Earlier this summer I had the fortune of working with the amazing staff of the Artistree Community Arts Center in Pomfret, Vermont on offering a Questing Camp. Over the week the campers learned about the different historical aspects of the buildings that make up the Center’s campus as well as several buildings in the center of Pomfret. The campers designed maps, learned to carve stamps and, designed the route and fantastic clues that will lead you around the beautiful property of Artistree. Checkout the latest Quest to hit the Upper Valley and discover a new favorite spot.

Quest Spotlight: Trees of Hanover Quest

With this amazing stretch of sunny days we’ve been having, I wanted to get outside and do more Questing! This week, I went out to do the Trees of Hanover Quest. This Quest takes you around downtown Hanover and highlights the many species of trees on Dartmouth’s campus!

This Quest is also on our Super Quest that features the Top 25 Quests in celebration of the 25th anniversary of Vital Communities. Make sure to register, so that you and your team can get out and Quest. This Hanover Quest is a great way to ease into the challenge. You’ll only need to complete 5 total Quests in order to get a patch!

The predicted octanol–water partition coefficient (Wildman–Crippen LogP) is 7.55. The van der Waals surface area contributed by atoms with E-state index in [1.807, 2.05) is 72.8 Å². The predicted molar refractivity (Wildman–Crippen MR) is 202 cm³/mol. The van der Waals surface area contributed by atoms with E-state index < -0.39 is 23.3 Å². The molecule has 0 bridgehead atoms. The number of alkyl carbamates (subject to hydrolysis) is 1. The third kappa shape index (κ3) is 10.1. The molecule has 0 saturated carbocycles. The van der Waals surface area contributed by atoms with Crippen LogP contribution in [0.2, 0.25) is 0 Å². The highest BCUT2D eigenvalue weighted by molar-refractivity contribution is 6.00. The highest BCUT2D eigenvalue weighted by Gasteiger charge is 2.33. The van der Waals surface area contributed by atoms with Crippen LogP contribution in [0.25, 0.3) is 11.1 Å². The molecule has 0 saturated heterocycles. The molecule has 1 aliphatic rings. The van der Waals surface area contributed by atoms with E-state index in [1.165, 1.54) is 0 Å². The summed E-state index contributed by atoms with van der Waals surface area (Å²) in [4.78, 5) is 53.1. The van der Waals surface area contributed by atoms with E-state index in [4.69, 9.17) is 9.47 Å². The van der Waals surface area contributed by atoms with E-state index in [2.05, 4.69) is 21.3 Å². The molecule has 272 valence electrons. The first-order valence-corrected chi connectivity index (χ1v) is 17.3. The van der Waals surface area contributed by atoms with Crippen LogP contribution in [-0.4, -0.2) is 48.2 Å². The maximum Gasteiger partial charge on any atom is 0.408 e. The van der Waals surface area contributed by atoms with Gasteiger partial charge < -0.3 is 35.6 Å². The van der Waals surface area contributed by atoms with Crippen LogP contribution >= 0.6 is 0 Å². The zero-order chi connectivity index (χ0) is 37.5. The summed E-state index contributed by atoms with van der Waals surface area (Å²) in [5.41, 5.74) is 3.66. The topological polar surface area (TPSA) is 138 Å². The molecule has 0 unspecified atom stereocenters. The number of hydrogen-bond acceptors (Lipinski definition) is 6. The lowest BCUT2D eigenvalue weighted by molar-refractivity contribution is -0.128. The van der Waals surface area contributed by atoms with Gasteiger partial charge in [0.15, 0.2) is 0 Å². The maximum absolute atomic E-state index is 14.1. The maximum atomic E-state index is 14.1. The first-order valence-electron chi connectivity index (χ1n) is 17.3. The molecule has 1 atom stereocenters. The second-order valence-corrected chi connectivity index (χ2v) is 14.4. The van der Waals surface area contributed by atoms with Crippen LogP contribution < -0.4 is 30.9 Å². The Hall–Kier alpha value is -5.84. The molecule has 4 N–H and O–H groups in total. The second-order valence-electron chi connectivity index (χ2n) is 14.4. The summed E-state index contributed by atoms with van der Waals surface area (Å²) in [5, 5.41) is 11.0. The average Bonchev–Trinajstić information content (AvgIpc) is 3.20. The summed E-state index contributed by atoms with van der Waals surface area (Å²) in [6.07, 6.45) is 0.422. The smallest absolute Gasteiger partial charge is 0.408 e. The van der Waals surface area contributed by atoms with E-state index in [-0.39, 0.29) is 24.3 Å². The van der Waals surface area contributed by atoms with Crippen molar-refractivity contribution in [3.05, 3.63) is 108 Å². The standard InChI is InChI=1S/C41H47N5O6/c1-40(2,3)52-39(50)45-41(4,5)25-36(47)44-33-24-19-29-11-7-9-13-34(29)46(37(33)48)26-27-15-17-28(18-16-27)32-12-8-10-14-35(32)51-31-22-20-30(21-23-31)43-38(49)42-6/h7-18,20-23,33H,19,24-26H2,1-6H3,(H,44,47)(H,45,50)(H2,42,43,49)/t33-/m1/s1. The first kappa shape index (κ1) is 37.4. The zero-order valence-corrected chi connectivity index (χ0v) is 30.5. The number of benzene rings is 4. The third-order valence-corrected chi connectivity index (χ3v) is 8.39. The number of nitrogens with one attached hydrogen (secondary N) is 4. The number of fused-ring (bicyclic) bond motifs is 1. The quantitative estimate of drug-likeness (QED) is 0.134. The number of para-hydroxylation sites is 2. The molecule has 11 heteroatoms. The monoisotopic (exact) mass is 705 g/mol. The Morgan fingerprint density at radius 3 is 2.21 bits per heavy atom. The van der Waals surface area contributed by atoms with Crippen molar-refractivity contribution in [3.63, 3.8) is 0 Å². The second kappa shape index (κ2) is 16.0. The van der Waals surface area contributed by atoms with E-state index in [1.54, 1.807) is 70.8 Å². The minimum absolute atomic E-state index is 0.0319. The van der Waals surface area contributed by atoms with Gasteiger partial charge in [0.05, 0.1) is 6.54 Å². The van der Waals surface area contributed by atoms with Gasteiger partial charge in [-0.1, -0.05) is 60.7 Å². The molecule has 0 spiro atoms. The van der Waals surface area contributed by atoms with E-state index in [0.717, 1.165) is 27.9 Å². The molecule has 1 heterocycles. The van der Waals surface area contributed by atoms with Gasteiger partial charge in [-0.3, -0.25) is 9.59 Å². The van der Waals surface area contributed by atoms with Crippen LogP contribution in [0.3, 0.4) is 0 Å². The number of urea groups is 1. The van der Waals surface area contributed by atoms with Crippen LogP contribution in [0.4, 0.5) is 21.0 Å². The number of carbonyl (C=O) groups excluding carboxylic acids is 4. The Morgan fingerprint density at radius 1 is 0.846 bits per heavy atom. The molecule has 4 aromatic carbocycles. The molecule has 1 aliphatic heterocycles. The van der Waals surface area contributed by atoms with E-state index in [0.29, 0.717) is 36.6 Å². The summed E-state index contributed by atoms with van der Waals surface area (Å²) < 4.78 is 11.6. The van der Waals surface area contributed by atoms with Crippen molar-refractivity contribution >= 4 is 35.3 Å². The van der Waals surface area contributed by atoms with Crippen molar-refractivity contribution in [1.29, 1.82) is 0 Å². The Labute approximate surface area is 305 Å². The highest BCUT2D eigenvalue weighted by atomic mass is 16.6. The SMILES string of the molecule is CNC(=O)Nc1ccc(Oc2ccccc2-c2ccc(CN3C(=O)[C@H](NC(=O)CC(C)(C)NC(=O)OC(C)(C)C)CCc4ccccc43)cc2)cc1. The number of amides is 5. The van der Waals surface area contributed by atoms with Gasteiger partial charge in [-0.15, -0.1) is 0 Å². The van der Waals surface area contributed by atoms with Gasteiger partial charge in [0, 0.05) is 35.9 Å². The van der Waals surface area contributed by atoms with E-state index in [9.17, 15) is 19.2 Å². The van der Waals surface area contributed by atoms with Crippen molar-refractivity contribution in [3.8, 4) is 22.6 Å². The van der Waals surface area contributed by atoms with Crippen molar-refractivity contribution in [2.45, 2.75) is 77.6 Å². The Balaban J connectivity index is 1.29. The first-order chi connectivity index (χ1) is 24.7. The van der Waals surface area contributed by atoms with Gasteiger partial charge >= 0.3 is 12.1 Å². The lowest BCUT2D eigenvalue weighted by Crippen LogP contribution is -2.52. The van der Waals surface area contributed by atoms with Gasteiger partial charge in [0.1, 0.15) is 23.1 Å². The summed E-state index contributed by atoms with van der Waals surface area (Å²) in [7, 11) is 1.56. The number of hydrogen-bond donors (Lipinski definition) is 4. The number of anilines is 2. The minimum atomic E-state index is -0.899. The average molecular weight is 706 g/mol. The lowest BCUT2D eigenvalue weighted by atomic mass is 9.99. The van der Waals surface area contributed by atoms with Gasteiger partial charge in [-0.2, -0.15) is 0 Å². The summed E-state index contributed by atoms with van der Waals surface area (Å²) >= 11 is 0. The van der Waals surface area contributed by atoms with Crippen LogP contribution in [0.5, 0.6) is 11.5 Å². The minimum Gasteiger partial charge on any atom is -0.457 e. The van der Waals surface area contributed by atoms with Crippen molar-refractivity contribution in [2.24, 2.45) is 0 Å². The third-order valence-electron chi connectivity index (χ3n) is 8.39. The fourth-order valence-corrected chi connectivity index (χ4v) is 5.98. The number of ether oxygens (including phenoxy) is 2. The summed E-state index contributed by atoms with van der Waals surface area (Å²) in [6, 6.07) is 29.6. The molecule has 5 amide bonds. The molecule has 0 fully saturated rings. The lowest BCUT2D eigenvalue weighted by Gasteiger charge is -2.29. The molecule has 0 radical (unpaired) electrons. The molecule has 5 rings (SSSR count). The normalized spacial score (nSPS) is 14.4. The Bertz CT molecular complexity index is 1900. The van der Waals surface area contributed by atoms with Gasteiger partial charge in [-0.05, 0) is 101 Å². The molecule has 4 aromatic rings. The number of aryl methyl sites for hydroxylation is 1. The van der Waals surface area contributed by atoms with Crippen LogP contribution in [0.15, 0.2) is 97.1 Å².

Your Quest starts on College St, facing the large white buildings that line the Green. Before Eleazar Wheelock founded the school, the Dartmouth green was once a forest of pine trees!

Farther on the green, you can find a large elm tree, one of few left. Many of the elm trees on campus died from Dutch Elm Disease, brought to the United States on logs from Europe. The first signs of the sickness make the leaves wilt, and then start to affect entire branches. The disease can spread slowly in older well established trees but can kill a tree in just a few weeks if the tree is young and fast growing. If you’re interested, read more!

After admiring the trees that line the entrance to Tuck Dr., the Quest takes you back through the green and past the stone chapel. Climbing up the hill and into College Park, you’ll have a good view of the observatory. The stone tower on the hill, Bartlett tower, was built to be as tall as the Lone Pine. Moving forward from the tower, you can even see the stump of the Lone Pine! As you continue up to the statue of Robert Frost, look around for your treasure and your Quest will be complete.

Whether its a walk in the woods, or a historical tour you seek, use our search tool to find your next Quest!

Quest Spotlight: Quest for the Kestrel

This month, I wanted to spotlight a Quest on the Super Quest list!